June 28, 2015


    Last week my wife and I moved into our new apartment. It was very rainy, but luckily it stopped during the time we loaded up the truck and again when we unloaded. Wahoo! Once everything was moved in and unpacked I was able to hang our favorite piece of artwork. This is a large standout print from our wedding in Utah. I think this new spot is perfect and gives a dreamy look. Don't you?
Photography By: David B. Cluff

June 2, 2015

Sounds of the Night

   Last week one of my co-workers asked me if I sleep with my Cochlear Implants at night. I responded, "No, it would be uncomfortable and the batteries need to charge every night." He asked a few more questions and I asked a few back. One of the questions I asked was, "What sounds do you hear in the night?" His response was, "I sometimes hear the train miles away from my home." 

   Our conversation  got me thinking about what are sounds people hear in the night? For as long as I can remember my nights are all silent and very quiet. It is as if I step into my own world every night. I remember a few times after losing my hearing, and other times thought my life, I would wake up in the night and forget that I am deaf. It can be rather daunting at times but once I remember that it is me -- I am alright. I never really thought about what nights are like for those who do hear. What sounds do you hear at night? My wife hears the fan, my breathing and the night sounds beyond the walls of our home.

   This topic has also got me thinking about my future family and how will I handle the nights as a deaf parent. My wife will surely help be my ears, but part of me longs to be able to hear those sounds of the night. I remember my brothers and I laughing into the late hours of the nights and we would hush when we thought mom and dad were listening. I think mom and dad were simply too tired to really care but to me those would be precious sounds of the night.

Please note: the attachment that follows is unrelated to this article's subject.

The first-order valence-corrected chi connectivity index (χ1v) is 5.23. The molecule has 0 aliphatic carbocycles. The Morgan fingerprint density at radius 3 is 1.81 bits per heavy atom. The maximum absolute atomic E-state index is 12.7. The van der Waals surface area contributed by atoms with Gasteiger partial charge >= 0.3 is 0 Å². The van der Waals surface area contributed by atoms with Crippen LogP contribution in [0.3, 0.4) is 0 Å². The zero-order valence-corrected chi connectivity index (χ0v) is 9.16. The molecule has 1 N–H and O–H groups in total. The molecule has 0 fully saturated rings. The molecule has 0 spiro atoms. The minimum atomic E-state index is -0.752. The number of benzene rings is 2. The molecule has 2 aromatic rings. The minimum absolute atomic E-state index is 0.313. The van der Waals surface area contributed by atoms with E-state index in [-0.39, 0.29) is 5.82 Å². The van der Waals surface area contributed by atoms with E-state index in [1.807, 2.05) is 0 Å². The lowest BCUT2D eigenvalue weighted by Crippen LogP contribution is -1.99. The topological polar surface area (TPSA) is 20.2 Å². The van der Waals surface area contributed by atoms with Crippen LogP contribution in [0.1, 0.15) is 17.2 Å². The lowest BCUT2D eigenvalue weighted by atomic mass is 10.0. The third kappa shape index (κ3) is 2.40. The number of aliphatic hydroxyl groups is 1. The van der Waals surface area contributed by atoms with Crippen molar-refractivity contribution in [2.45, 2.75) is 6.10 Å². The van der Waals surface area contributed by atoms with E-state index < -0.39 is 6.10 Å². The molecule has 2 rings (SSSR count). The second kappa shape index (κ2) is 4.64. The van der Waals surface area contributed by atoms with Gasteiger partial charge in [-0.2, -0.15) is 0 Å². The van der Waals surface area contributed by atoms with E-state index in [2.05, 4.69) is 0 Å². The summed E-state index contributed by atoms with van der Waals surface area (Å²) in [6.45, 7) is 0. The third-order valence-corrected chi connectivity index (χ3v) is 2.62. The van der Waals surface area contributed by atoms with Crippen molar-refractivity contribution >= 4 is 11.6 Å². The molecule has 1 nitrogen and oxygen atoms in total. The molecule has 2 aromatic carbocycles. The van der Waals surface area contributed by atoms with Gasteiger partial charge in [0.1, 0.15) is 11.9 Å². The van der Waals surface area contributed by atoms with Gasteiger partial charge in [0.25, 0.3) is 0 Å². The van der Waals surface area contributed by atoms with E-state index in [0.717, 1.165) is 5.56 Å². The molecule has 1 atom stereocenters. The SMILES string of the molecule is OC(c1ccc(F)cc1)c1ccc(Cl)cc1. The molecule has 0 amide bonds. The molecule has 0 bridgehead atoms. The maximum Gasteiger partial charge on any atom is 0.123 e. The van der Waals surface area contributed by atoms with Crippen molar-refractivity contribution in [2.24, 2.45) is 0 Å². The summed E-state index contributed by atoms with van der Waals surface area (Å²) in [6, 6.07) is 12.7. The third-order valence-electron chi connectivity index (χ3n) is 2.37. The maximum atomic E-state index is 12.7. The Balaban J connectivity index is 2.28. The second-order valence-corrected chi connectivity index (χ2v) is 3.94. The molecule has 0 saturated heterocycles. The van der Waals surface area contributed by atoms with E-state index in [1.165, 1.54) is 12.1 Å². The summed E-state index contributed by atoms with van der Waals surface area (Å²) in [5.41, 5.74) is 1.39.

On another note, I secretly LOVE my silent nights. It is a chance to take a break from the noise of the world, meditate and sleep in any situation. For example, when I was in scouts we would do these campouts. There would be about 3-5 boys in each tent and I was always too tired to stay up into the late hours. When I got sleepy I would go place my cochlear implants on the charger and fall asleep within minutes. The other scouts would often want to see if I really can't hear. They would talk really loud or shout my name in the morning, but not a sound woke me up. Needless to say, I enjoyed my own little world every night. I am so grateful to be able to live the best of both worlds and to experience life in a unique way.

What sounds do you hear in the night?

June 1, 2015

News about deafteens.org

    Since August of 2010, I have been the Founder and Director of deafteens.org. This was my eagle scout project and a step to showing me what I am passionate about. It has been a great learning experience and a very memorable journey. Sadly, in January of 2015 the hosting company had technical difficulties with deafteens.org and it somehow got erased from the server and was not able to be restored. It was a frustrating time period and I began looking at starting from scratch to rebuild deafteens.org. Over the last few weeks, I kept thinking about whether or not I can do it right now. After lots of consideration, I have found that the best thing right now is to simply put deafteens.org on the shelf. I still own the domain name but between work, school and starting a family -- I simply don't have the same amount of time like I used to for this website. I have developed other avenues where I continue to share my passion for the deaf culture. I will continue to write on this blog, share my life experiences and inspirational stories from others that I meet.

   Even though deafteens.org did not make a lasting appearance online, the story behind developing the website is, to me, a miracle. I got to see teens, families and communities come together to take an idea and make it a reality. That to me is the best part of deafteens.org.

Thank you, 
David Cluff